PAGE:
The President has effectively been undermining the popular will of his own party AND country, and he’s furious that everyone isn’t bending over, and giving him his ‘political victory’.
Progressive Reactions To The Senate’s Public-Option Compromise
While the Congressional Budget Office reviews the Senate’s new health care reform proposal, the key players are remaining tight-lipped about its details. But news organizations are piecing together from their sources what this public option compromise is beginning to look like.
Dylan Ratigan of MSNBC’s “Morning Meeting” outlined some key components he’s uncovered of the new Senate proposal:
1. Private Health Insurers Offer Non-Profit Plans On Government Exchange:
“It encourages private ensurers to offer non-profit plans that will be negotiated by the federal government, and sold on exchanges that are regulated and run out of Washington. So imagine you’re a for-profit insurance company, now you’re going to be told to run a non-profit insurance plan to compete with yourself.”
2. Trigger Option For Public Plan
“The threat to get them to do this [administer non-profit plans] would be the creation of a government plan which would be a greater threat to obliterate them if they don’t do it, because obviously you don’t want to open a non-profit to compete with yourself unless your only alternative is obliteration.”
3. Expands Medicare / Allows Buy-In
“The deal also lets the uninsured in this country buy into Medicare once they turn 55. […] Reid says there is a public option in there, but many Progressives may disagree with this.”
Here’s some of the initial feedback, thus far, by pro-public option progressives:
THUMBS UP: Howard Dean spoke to the Huffington Post about the new proposal:
The former Vermont governor called the decision to allow consumers between the ages of 55 and 64 to buy Medicare coverage “a big step forward.”
“It opens up Medicare and gives people a real choice,” he said. “And secondly it does something that should have been done the whole way along: instead of creating a new bureaucracy it just uses the one we already have.”
“I’m not a fan of the private market, as you know. However, the private market does work in two countries, Switzerland and the Netherlands, and the way it works is by substantial regulation… If, in fact, this is basically going to be run as if it were the federally employee benefit plan, than this can work. The [Office of Personnel Management] knows how to run this plan and I’ve almost never heard anything bad of the federal employee benefit program.”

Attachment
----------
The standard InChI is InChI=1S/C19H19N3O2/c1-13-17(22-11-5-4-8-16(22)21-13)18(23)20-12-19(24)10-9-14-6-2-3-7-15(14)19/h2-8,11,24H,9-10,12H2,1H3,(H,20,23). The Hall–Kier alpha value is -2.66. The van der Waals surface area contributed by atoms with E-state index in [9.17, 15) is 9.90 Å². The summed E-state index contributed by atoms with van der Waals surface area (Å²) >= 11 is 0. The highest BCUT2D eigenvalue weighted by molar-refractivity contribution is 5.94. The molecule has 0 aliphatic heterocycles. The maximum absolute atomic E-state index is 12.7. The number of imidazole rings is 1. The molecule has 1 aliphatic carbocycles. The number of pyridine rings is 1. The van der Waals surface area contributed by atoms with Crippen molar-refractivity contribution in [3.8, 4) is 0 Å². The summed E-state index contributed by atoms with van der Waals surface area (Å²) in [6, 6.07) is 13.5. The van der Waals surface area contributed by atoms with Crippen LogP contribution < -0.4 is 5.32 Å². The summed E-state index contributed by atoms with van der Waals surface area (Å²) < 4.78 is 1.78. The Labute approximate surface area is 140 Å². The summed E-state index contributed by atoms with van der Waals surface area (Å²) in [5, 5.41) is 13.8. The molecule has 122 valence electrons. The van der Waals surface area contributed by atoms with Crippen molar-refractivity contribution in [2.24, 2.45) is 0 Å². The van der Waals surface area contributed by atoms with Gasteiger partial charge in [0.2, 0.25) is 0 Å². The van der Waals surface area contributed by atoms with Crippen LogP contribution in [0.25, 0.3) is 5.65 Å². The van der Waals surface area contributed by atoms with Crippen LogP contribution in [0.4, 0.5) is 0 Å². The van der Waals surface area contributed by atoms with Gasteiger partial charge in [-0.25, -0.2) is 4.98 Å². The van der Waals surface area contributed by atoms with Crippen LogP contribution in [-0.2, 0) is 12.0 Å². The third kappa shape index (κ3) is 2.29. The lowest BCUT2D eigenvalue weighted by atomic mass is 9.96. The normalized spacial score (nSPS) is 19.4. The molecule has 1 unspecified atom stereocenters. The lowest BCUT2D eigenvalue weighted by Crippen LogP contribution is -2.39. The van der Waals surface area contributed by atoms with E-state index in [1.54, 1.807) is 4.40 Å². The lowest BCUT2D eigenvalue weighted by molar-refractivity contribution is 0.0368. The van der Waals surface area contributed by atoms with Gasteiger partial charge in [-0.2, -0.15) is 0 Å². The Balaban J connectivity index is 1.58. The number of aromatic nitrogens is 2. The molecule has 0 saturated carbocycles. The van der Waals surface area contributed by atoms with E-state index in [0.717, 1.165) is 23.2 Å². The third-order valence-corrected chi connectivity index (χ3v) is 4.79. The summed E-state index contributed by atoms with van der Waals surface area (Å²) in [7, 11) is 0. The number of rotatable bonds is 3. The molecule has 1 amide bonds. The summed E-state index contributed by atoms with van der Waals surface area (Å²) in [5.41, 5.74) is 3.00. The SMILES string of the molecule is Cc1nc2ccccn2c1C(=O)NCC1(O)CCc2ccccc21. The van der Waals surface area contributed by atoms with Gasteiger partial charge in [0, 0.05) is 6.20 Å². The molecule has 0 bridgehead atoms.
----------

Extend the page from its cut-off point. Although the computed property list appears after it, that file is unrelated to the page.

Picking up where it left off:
“There doesn’t have to be a public option in the bill because I’m some sort of ideological socialist,” he said of his support for a government-run insurance provider. “There had to be a public option because the private sector doesn’t work. And if they can make it work [without a public option], then let’s see.”
“The criteria that I use to evaluate the various proposals is; ‘Is it reform?'” Dean concluded. “And this is reform.”
“I’m disposed towards this,” he said. “It was part of my platform when I ran for president. But look at this. It makes sense. Why have two bureaucracies, including one who hasn’t run this before [the Department of Health and Human Services]… when you can use Medicare?”
THUMBS UP on many aspects of proposal: Senator Bernie Sanders stated last night:
“What you’re looking at is tradeoffs which, in fact, at the end of the day, may be stronger than the very weak public options,” Sen. Bernie Sanders told Rachel Maddow on MSNBC. “The other part of the tradeoff…may also be an expansion of Medicaid. And if you add to Medicaid the development of many new community health centers, you will be providing a lot more health care access to lower income people. If you do an opt-in for people 55 years of age through Medicare, you’re also providing a significant benefit,” Sanders added.
THUMBS DOWN: Senator Russell Feingold issued a statement immediately following the meeting last night:
“While I appreciate the willingness of all parties to engage in good-faith discussions, I do not support proposals that would replace the public option in the bill with a purely private approach,” he said. He added, however, that he will base his vote “on the entirety of what is in the bill, and whether I think the bill is good for Wisconsin.”
THUMBS UP: Senator Rep. Anthony Weiner issued a statement: